葡京官网

Comet crash spied by the Sun King's court

作者:和早籁    发布时间:2019-02-27 10:10:06    

By Jeff Hecht IN DECEMBER, the surface of Jupiter gave a spectacular display of celestial fireworks that rivalled the impact of Comet Shoemaker-Levy 9 in 1994. You may have missed the great event. The year was 1690. After Shoemaker-Levy broke up and its fragments slammed into Jupiter, astronomers started combing the historical records to discover the frequency of such impacts. Estimates ranged widely. Gene Shoemaker of the US Geological Survey in Flagstaff, Arizona, thought that Jupiter impacts might occur once every thousand years. Brian Marsden of the Harvard-Smithsonian Center for Astrophysics in Cambridge, Massachusetts, plumped for once every twenty years. The 300-year-old observations were discovered by Isshi Tabe, a Japanese amateur astronomer, in the Paris Observatory archives. Drawings and a description of the impact were made by Giovanni Cassini, the astronomer to Louis XIV—the Sun King. Several spots that might have been caused by comet impacts have been seen on Jupiter. However, none lasted long enough to provide convincing evidence of an impact. Cassini’s observations were different because they show changes in the spots over 18 days, says Junichi Watanabe of the National Astronomical Observatory of Japan in Mitaka. Cassini noted the sudden appearance of a round, dark spot on Jupiter’s surface on 5 December 1690. From the drawing, Watanabe estimates its diameter was comparable to the spots caused by the medium-sized fragments of Shoemaker-Levy 9. The spot then began to lengthen, spreading out along a line of latitude, just like the scars of the 1994 comet, which remained visible for between 9 and 35 days. Watanabe says that the changes in the shape are “the strongest evidence” that Cassini had observed an impact. Cassini spent most of his life observing Jupiter and Saturn. Modern astronomers consider him among the most reliable historical observers. The Cassini gap in Saturn’s rings is named after him, and a space probe due to begin its journey to Saturn later this year also bears his name. “His telescope was a very excellent one, or his eyes were like an eagle’s,” says Tabe. Tabe analysed the drawings with Watanabe and fellow amateur Michiwo Jimbo, after reading a paper by Cassini. Their findings will appear in the journal Publications of the Astronomical Society of Japan. Professional astronomers remain divided over the value of historical records. “I’m sceptical that anything firm could be deduced,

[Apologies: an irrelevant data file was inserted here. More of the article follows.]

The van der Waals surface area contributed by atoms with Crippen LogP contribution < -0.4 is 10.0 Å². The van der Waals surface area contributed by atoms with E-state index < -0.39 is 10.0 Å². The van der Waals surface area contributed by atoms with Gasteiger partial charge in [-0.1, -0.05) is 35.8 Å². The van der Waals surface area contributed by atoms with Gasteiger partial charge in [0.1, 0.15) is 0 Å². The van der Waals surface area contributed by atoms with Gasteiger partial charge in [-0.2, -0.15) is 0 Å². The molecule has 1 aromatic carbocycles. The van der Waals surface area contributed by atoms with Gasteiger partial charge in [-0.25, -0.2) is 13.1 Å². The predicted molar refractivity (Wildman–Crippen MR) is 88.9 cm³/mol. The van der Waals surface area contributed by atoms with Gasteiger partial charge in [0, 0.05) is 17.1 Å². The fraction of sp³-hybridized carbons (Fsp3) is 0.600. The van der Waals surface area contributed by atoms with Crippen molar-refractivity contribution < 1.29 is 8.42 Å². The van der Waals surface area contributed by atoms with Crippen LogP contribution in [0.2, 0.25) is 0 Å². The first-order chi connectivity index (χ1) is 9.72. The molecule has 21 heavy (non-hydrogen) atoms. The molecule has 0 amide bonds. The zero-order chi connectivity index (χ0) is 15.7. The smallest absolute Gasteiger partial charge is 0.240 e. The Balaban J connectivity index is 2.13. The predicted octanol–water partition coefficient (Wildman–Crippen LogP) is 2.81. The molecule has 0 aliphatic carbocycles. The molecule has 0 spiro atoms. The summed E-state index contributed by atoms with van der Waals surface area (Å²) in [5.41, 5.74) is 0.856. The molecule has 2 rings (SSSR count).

Copyright © 网站地图